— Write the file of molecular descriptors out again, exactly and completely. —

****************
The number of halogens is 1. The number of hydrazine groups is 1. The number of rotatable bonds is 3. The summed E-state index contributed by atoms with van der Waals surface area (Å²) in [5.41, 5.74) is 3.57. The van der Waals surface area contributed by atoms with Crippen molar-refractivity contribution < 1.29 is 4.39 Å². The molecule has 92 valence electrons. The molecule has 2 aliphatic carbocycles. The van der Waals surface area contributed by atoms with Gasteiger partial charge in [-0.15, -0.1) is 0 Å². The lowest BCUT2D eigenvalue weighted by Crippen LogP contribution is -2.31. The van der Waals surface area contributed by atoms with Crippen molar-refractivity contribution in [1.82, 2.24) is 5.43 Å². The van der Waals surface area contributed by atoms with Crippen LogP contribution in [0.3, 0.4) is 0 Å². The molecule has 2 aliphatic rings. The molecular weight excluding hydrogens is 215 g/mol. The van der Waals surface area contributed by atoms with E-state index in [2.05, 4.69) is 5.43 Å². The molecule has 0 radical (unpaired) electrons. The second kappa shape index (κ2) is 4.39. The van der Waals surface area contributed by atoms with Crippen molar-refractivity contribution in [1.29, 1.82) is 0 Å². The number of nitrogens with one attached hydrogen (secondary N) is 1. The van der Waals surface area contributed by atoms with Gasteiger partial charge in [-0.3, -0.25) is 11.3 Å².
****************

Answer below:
The number of halogens is 1. The number of hydrazine groups is 1. The number of rotatable bonds is 3. The summed E-state index contributed by atoms with van der Waals surface area (Å²) in [5.41, 5.74) is 3.57. The van der Waals surface area contributed by atoms with Crippen molar-refractivity contribution < 1.29 is 4.39 Å². The molecule has 92 valence electrons. The molecule has 2 aliphatic carbocycles. The van der Waals surface area contributed by atoms with Gasteiger partial charge in [-0.15, -0.1) is 0 Å². The lowest BCUT2D eigenvalue weighted by Crippen LogP contribution is -2.31. The van der Waals surface area contributed by atoms with Crippen molar-refractivity contribution in [1.82, 2.24) is 5.43 Å². The van der Waals surface area contributed by atoms with Crippen LogP contribution in [0.3, 0.4) is 0 Å². The molecule has 2 aliphatic rings. The molecular weight excluding hydrogens is 215 g/mol. The van der Waals surface area contributed by atoms with E-state index in [2.05, 4.69) is 5.43 Å². The molecule has 0 radical (unpaired) electrons. The second kappa shape index (κ2) is 4.39. The van der Waals surface area contributed by atoms with Crippen molar-refractivity contribution in [1.29, 1.82) is 0 Å². The number of nitrogens with one attached hydrogen (secondary N) is 1. The van der Waals surface area contributed by atoms with Gasteiger partial charge in [-0.3, -0.25) is 11.3 Å².